1994/1995 - $4,099.00
1995/1996 - $4,554.00
1996/1997 - $4,262.00
1997/1998 - $4,331.50

If you started working your way through college before 1994, then your costs were even lower.

Now let's assume that you worked at California's minimum wage forty hours per week for twelve weeks during the summer, and twenty hours per week for thirty-six weeks during the school year, leaving four weeks of unpaid sick and vacation time each year (because let's face it, if you're working for minimum wage, you don't get paid time off).  You would have earned (before taxes):

1994/1995 - $5,100 ($1,001 more than your tuition)
1995/1996 - $5,700 ($1,146 more than your tuition)
1996/1997 - $6,180 ($1,918 more than your tuition)
1997/1998 - $6,900 ($2,568.50 more than your tuition)

Today's senior who's worked the same number of hours at today's minimum wage in California (which has remained steady at $8.00 per hour since 2008) has earned (before taxes) $9,600 per year.  That is:

2008/2009 - $103.40 more than her tuition
2009/2010 - $1,389.95 less than her tuition
2010/2011 - $3,479.91 less than her tuition
2011/2012 - $5,523.36 less than her tuition

So where you would have had $6,633.50 in the bank upon graduation, today's senior will be $10,289.82 in debt for doing exactly what you did.

And let's not even talk about what it cost you to buy your house in 1998 compared to today.

Starting school in 2008, that student probably figured that she could mostly work her way through school.  It would be tight, and she might have to take on a little debt, but nothing too difficult to pay off with the increase in wages she's sure to see upon graduation.  But each year her costs went up astronomically, forcing her to either take on more and more debt, or else cut her losses with nothing to show for it, and no hope of getting the higher-paying job that would enable her to pay off the debt she'd already incurred.  What exactly is she supposed to do?  What did you do when you were faced with that situation?  Oh wait, that's right.  You were never faced with that situation.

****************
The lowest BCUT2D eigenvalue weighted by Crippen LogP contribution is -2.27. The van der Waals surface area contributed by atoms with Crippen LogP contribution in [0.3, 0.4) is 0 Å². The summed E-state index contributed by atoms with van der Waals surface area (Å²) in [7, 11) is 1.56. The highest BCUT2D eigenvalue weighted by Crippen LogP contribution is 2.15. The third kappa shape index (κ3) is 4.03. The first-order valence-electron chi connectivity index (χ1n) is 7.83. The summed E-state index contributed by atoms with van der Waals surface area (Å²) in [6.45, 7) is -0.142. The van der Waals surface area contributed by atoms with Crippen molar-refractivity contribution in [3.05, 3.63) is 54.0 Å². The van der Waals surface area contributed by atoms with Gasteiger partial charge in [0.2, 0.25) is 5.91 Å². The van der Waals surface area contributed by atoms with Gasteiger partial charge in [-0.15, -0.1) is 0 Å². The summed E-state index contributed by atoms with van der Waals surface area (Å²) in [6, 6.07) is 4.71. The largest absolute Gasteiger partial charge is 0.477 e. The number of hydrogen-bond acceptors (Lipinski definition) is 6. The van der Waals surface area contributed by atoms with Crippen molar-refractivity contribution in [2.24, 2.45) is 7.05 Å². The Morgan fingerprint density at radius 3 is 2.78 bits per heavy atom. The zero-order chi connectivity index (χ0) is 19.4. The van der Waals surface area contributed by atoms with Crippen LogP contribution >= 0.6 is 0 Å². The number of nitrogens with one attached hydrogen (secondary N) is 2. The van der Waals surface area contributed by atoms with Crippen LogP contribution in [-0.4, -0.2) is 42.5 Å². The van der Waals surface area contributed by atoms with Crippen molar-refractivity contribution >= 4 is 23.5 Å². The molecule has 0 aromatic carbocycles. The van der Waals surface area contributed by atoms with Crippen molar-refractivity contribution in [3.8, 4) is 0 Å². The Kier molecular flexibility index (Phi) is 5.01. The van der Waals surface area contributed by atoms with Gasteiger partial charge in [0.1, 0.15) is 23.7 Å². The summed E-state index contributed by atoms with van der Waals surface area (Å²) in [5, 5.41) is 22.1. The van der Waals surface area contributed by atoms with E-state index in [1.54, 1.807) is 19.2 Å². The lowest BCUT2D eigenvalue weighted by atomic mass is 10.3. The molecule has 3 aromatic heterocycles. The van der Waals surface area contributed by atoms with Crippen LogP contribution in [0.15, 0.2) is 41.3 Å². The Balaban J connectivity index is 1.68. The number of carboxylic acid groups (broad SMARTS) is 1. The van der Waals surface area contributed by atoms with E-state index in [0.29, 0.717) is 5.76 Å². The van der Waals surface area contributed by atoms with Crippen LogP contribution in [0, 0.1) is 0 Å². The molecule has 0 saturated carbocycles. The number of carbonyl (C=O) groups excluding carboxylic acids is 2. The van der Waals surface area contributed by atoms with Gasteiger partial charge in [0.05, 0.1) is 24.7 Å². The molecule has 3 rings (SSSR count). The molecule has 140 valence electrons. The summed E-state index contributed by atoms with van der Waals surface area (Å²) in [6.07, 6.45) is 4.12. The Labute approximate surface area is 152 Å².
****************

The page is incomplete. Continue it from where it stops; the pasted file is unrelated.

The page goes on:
So before you start waxing eloquent about how hard you worked for the things you have, and how these lazy kids should do the same, consider that the world they live in is very different from the one you did.  Let go of your self-righteousness, and consider that they might actually have something legitimate to protest.

Wednesday, November 23, 2011

Announcing Quiet Devotions!

Through this blog I've been writing about a variety of issues, and it's been a fun experience for me.  But when I think about what kind of writing I'm likely to make a career out of, I keep coming back to religion.  So while I'll keep this blog as a sort of catch-all (and definitely an outlet for my political rants!), I'm going to be putting more of my effort into establishing myself as a religious writer.

To that end, I'm please to announce Quiet Devotions.  According to the daily lectionary in the back of Evangelical Lutheran Worship, tomorrow begins daily readings for Year B.  So beginning tomorrow, Quiet Devotions will feature a brief reflection and prayer based on one of the daily readings.  If you're looking for something to help focus your personal prayer life, I encourage you to subscribe to that page.

In the future I'll publish other religious resources as well, but for now I'm just going to keep up with the devotionals.  I hope you'll find them helpful and thought-provoking!